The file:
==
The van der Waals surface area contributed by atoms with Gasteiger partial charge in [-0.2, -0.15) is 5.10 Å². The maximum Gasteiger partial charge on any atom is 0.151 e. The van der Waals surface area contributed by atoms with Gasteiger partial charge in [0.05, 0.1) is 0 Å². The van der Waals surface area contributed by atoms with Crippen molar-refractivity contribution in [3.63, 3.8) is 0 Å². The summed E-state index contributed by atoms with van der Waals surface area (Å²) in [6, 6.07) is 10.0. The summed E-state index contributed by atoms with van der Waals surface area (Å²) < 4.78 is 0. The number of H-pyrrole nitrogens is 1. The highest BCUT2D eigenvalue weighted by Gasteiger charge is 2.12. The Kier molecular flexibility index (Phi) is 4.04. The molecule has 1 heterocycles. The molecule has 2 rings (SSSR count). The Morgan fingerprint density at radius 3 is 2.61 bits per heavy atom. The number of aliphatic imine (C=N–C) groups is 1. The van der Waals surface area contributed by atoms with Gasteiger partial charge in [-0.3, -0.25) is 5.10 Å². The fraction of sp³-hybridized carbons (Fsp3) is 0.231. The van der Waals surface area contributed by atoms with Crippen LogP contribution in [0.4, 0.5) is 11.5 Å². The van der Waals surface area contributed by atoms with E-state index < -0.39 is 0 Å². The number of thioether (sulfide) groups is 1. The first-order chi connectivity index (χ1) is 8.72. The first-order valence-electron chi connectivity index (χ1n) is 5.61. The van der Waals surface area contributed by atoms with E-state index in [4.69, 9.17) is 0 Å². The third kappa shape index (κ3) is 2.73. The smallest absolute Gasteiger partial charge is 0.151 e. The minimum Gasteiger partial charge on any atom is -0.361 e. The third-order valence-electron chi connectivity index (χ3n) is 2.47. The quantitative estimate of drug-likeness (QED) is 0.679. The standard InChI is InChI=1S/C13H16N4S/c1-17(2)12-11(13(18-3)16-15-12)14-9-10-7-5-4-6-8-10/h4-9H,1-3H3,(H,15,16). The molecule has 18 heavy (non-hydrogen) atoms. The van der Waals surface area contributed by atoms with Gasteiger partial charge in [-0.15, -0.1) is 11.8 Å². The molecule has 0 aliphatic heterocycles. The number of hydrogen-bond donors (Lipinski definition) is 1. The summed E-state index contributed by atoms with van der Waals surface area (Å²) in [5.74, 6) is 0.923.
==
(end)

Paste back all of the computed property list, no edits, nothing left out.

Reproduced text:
The van der Waals surface area contributed by atoms with Gasteiger partial charge in [-0.2, -0.15) is 5.10 Å². The maximum Gasteiger partial charge on any atom is 0.151 e. The van der Waals surface area contributed by atoms with Gasteiger partial charge in [0.05, 0.1) is 0 Å². The van der Waals surface area contributed by atoms with Crippen molar-refractivity contribution in [3.63, 3.8) is 0 Å². The summed E-state index contributed by atoms with van der Waals surface area (Å²) in [6, 6.07) is 10.0. The summed E-state index contributed by atoms with van der Waals surface area (Å²) < 4.78 is 0. The number of H-pyrrole nitrogens is 1. The highest BCUT2D eigenvalue weighted by Gasteiger charge is 2.12. The Kier molecular flexibility index (Phi) is 4.04. The molecule has 1 heterocycles. The molecule has 2 rings (SSSR count). The Morgan fingerprint density at radius 3 is 2.61 bits per heavy atom. The number of aliphatic imine (C=N–C) groups is 1. The van der Waals surface area contributed by atoms with Gasteiger partial charge in [-0.3, -0.25) is 5.10 Å². The fraction of sp³-hybridized carbons (Fsp3) is 0.231. The van der Waals surface area contributed by atoms with Crippen LogP contribution in [0.4, 0.5) is 11.5 Å². The van der Waals surface area contributed by atoms with E-state index < -0.39 is 0 Å². The number of thioether (sulfide) groups is 1. The first-order chi connectivity index (χ1) is 8.72. The first-order valence-electron chi connectivity index (χ1n) is 5.61. The van der Waals surface area contributed by atoms with E-state index in [4.69, 9.17) is 0 Å². The third kappa shape index (κ3) is 2.73. The smallest absolute Gasteiger partial charge is 0.151 e. The minimum Gasteiger partial charge on any atom is -0.361 e. The third-order valence-electron chi connectivity index (χ3n) is 2.47. The quantitative estimate of drug-likeness (QED) is 0.679. The standard InChI is InChI=1S/C13H16N4S/c1-17(2)12-11(13(18-3)16-15-12)14-9-10-7-5-4-6-8-10/h4-9H,1-3H3,(H,15,16). The molecule has 18 heavy (non-hydrogen) atoms. The van der Waals surface area contributed by atoms with Gasteiger partial charge in [-0.15, -0.1) is 11.8 Å². The molecule has 0 aliphatic heterocycles. The number of hydrogen-bond donors (Lipinski definition) is 1. The summed E-state index contributed by atoms with van der Waals surface area (Å²) in [5.74, 6) is 0.923.